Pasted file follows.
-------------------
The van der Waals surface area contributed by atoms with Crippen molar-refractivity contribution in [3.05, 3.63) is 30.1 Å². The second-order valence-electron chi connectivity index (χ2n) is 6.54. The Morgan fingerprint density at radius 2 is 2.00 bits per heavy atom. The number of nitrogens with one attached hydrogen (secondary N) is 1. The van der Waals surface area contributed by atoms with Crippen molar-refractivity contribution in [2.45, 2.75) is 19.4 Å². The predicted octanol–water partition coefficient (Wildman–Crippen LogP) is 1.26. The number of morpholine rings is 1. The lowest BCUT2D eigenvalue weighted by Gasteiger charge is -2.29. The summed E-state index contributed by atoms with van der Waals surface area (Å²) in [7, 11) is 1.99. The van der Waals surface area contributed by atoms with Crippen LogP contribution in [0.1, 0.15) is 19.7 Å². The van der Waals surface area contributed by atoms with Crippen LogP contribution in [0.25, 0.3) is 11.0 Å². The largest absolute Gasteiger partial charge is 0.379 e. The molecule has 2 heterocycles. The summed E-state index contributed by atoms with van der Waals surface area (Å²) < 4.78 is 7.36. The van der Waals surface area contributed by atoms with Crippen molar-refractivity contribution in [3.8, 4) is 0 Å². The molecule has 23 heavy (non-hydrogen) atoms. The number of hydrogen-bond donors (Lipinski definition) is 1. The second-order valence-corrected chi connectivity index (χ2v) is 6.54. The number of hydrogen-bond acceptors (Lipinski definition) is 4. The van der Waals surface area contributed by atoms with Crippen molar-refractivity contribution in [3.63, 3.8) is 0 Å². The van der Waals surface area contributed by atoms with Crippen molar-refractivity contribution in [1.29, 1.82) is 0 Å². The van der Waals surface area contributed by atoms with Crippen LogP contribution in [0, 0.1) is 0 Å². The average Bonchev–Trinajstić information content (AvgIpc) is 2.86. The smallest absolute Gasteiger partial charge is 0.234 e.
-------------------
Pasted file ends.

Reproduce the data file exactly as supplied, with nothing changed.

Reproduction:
The van der Waals surface area contributed by atoms with Crippen molar-refractivity contribution in [3.05, 3.63) is 30.1 Å². The second-order valence-electron chi connectivity index (χ2n) is 6.54. The Morgan fingerprint density at radius 2 is 2.00 bits per heavy atom. The number of nitrogens with one attached hydrogen (secondary N) is 1. The van der Waals surface area contributed by atoms with Crippen molar-refractivity contribution in [2.45, 2.75) is 19.4 Å². The predicted octanol–water partition coefficient (Wildman–Crippen LogP) is 1.26. The number of morpholine rings is 1. The lowest BCUT2D eigenvalue weighted by Gasteiger charge is -2.29. The summed E-state index contributed by atoms with van der Waals surface area (Å²) in [7, 11) is 1.99. The van der Waals surface area contributed by atoms with Crippen LogP contribution in [0.1, 0.15) is 19.7 Å². The van der Waals surface area contributed by atoms with Crippen LogP contribution in [0.25, 0.3) is 11.0 Å². The largest absolute Gasteiger partial charge is 0.379 e. The molecule has 2 heterocycles. The summed E-state index contributed by atoms with van der Waals surface area (Å²) < 4.78 is 7.36. The van der Waals surface area contributed by atoms with Crippen molar-refractivity contribution in [3.8, 4) is 0 Å². The molecule has 23 heavy (non-hydrogen) atoms. The number of hydrogen-bond donors (Lipinski definition) is 1. The second-order valence-corrected chi connectivity index (χ2v) is 6.54. The number of hydrogen-bond acceptors (Lipinski definition) is 4. The van der Waals surface area contributed by atoms with Crippen molar-refractivity contribution in [3.63, 3.8) is 0 Å². The van der Waals surface area contributed by atoms with Crippen molar-refractivity contribution in [1.29, 1.82) is 0 Å². The van der Waals surface area contributed by atoms with Crippen LogP contribution in [0, 0.1) is 0 Å². The average Bonchev–Trinajstić information content (AvgIpc) is 2.86. The smallest absolute Gasteiger partial charge is 0.234 e.